The core concepts of Patient- and Family-Centered Care are used widely in efforts to better engage families in the delivery of care. To learn more about incorporating such an approach into your work in order to better engage with families consider visiting the Institute for Patient- and Family-Centered Care website.

11. Wellness and Resilience Strategies: Heart


In the compass model the four sectors, Mind, Spirit, Strength and Heart, not only contribute to your overall wellness, but also provide guidance on strategies to help build your compassion resilience. Heart is one of the sectors. This section will take a deeper look at our emotions and our relationships—both with ourselves and with others. We will be invited to focus on our self-compassion as we seek to be compassionate in our relationships with clients, their families and our colleagues.


Additional Resources

Article discusses, from the perspective of nurses, workplace relationships, specifically trust and how it contributes to feeling accepted and valued by colleagues.

This article offers a brief introduction and tips for developing better communication skills through structured dialog and communicating your trust distinctions.  

Reflection questions to assess emotional health


10. Wellness and Resilience Strategies: Strength


In the compass model the four sectors, Mind, Spirit, Strength and Heart, not only contribute to your overall wellness, but also provide guidance on strategies to help build your compassion resilience. Strength is one of the sectors. Strength encompasses stress resilience and care for the body. Stress resilience allows us to maintain a non-anxious presence as we encounter the inevitable stressors of our job. Developing our ability to care for our bodies and listen to the signs that our bodies give us supports our whole health and minimizes any unhealthy responses to stress. Becoming stress resilient and caring for our bodies often require assistance from others. Help seeking is a key skill for both of the areas in the strength section of the Wellness Compass.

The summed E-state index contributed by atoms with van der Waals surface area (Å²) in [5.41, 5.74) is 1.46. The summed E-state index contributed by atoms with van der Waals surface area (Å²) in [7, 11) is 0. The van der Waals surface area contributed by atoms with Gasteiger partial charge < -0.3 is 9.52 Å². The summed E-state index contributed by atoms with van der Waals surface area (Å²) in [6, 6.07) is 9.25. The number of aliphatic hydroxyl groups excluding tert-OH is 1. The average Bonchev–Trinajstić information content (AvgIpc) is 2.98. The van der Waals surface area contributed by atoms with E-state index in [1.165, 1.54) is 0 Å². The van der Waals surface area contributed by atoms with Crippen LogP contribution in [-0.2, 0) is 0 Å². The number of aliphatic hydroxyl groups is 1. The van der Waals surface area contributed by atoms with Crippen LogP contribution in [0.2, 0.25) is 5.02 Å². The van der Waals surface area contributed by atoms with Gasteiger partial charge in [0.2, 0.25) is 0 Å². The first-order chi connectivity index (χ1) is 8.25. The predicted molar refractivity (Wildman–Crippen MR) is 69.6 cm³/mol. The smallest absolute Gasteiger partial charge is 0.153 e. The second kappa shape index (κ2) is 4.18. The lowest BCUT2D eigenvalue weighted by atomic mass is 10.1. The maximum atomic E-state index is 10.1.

Staff & Leadership Combined Activities 

Listening and Responding to Your Body’s Stress Alarm (10-15 min)

Writing and Sharing Staff Resilience Stories (30-60 min)
Ask staff to write a short story about an obstacle they faced and overcame. Have them submit the stories anonymously and share them randomly with other staff. The next day, lead a community-building circle to talk about what staff heard in the stories and what it meant to them.

Identifying Nourishing vs. Depleting Activities (15-30min)

Choose Nourishing vs. Depleting! – Use this Visual and Display in Staff Break Areas

Care for Body – Develop Your Plan (10-15 min)

Staff Circle Agenda


Additional Resources

This article discusses the stages of change applied to emotional resilience. The website offers many brief articles on topics included in this toolkit.

Dr. Kelly McGonigal’s TED Talk on How to Make Stress Your Friend explores a perspective shift on stress.